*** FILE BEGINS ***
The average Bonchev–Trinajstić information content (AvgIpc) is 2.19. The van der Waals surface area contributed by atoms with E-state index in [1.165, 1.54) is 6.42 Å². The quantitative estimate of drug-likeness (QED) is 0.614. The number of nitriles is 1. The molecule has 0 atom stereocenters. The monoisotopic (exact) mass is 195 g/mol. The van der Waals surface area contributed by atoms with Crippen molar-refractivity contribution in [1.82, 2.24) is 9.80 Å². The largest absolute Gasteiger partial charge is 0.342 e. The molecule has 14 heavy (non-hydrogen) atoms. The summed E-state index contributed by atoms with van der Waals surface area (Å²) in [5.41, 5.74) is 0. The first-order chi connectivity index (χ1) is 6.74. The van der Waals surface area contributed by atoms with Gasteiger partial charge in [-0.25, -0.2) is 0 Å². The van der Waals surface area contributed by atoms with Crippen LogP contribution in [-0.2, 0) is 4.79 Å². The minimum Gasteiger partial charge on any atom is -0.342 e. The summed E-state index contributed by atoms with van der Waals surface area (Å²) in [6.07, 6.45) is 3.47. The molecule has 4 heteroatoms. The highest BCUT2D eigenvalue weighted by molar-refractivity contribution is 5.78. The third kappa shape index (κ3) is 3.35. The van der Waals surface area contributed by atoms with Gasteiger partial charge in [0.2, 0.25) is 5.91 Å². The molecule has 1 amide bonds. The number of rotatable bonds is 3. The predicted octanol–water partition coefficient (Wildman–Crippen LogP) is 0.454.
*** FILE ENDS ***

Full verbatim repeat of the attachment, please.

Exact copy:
The average Bonchev–Trinajstić information content (AvgIpc) is 2.19. The van der Waals surface area contributed by atoms with E-state index in [1.165, 1.54) is 6.42 Å². The quantitative estimate of drug-likeness (QED) is 0.614. The number of nitriles is 1. The molecule has 0 atom stereocenters. The monoisotopic (exact) mass is 195 g/mol. The van der Waals surface area contributed by atoms with Crippen molar-refractivity contribution in [1.82, 2.24) is 9.80 Å². The largest absolute Gasteiger partial charge is 0.342 e. The molecule has 14 heavy (non-hydrogen) atoms. The summed E-state index contributed by atoms with van der Waals surface area (Å²) in [5.41, 5.74) is 0. The first-order chi connectivity index (χ1) is 6.74. The van der Waals surface area contributed by atoms with Gasteiger partial charge in [-0.25, -0.2) is 0 Å². The van der Waals surface area contributed by atoms with Crippen LogP contribution in [-0.2, 0) is 4.79 Å². The minimum Gasteiger partial charge on any atom is -0.342 e. The summed E-state index contributed by atoms with van der Waals surface area (Å²) in [6.07, 6.45) is 3.47. The molecule has 4 heteroatoms. The highest BCUT2D eigenvalue weighted by molar-refractivity contribution is 5.78. The third kappa shape index (κ3) is 3.35. The van der Waals surface area contributed by atoms with Gasteiger partial charge in [0.2, 0.25) is 5.91 Å². The molecule has 1 amide bonds. The number of rotatable bonds is 3. The predicted octanol–water partition coefficient (Wildman–Crippen LogP) is 0.454.